To date, large-scale prospective clinical protocols looking at ways to minimize postoperative neurocognitive decline are lacking and so we designed a prospective, double-blind, placebo-controlled (and controlled intervention) protocol to determine if modafinil would prevent or blunt the decline in cognitive function in an elderly population undergoing noncardiac surgery. We further utilized a nonsurgical control (NSC) group to determine whether the effects of surgery alone contributed to POCD.

Materials & Methods

Patients were recruited for participation from January 2008 to January 2013 at Cooper University Hospital (CUH) after CUH institutional review board approval (IRB #08-086) was obtained. Registration was completed at ClinicalTrials.gov (#NCT03914118). Adult male and female subjects aged 65 and older and American Society of Anesthesiologists (ASA) I-III status scheduled for elective noncardiac and non-neurosurgical surgery requiring general anesthesia lasting greater than two hours were included in and consented to the study. Exclusion criteria are listed in Table 1. Consented subjects were tested with a Trail Making Test (TMT) and Rey Auditory Visual Learning Test (RAVLT) preoperatively as well as in the immediate postoperative period, at 1 week, and at 3 months. These time intervals were selected to avoid any contribution of the acute effects of surgery and to aid our understanding of neurocognitive deterioration over time in this elderly population. A Verbal Wakefulness Score was also utilized to ascertain wakefulness and recovery of cognition for this study. The effect of the level of education was examined.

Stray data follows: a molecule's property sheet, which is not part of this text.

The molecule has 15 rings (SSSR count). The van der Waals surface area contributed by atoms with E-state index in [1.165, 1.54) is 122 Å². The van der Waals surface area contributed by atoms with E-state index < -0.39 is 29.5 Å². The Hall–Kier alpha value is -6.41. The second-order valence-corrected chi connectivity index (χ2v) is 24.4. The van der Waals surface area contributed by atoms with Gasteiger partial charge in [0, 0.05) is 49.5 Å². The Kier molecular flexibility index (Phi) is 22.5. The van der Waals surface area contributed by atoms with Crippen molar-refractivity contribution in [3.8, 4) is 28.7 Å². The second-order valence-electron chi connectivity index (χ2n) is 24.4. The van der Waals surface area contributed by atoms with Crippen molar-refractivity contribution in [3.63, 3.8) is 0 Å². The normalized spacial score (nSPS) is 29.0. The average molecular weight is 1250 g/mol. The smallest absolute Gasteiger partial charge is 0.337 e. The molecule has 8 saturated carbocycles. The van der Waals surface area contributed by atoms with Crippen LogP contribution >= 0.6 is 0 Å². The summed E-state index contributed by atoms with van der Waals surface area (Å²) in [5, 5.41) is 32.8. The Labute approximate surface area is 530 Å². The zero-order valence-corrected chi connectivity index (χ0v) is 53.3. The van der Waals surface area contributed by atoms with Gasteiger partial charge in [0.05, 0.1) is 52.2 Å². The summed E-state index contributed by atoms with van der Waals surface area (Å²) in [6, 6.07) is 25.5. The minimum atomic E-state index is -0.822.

Criteria
Narcotic or illicit drug abuse
Chronic opioid use
Chronic use of anxiolytics
History of pulmonary disease
Co2 retention
Known sleep apnea
Obesity (BMI>30)
Known allergy to modafinil
History of stroke
History of neurological disease affecting cognition
History of severe cardiac disease
History of liver disease
History of renal insufficiency or failure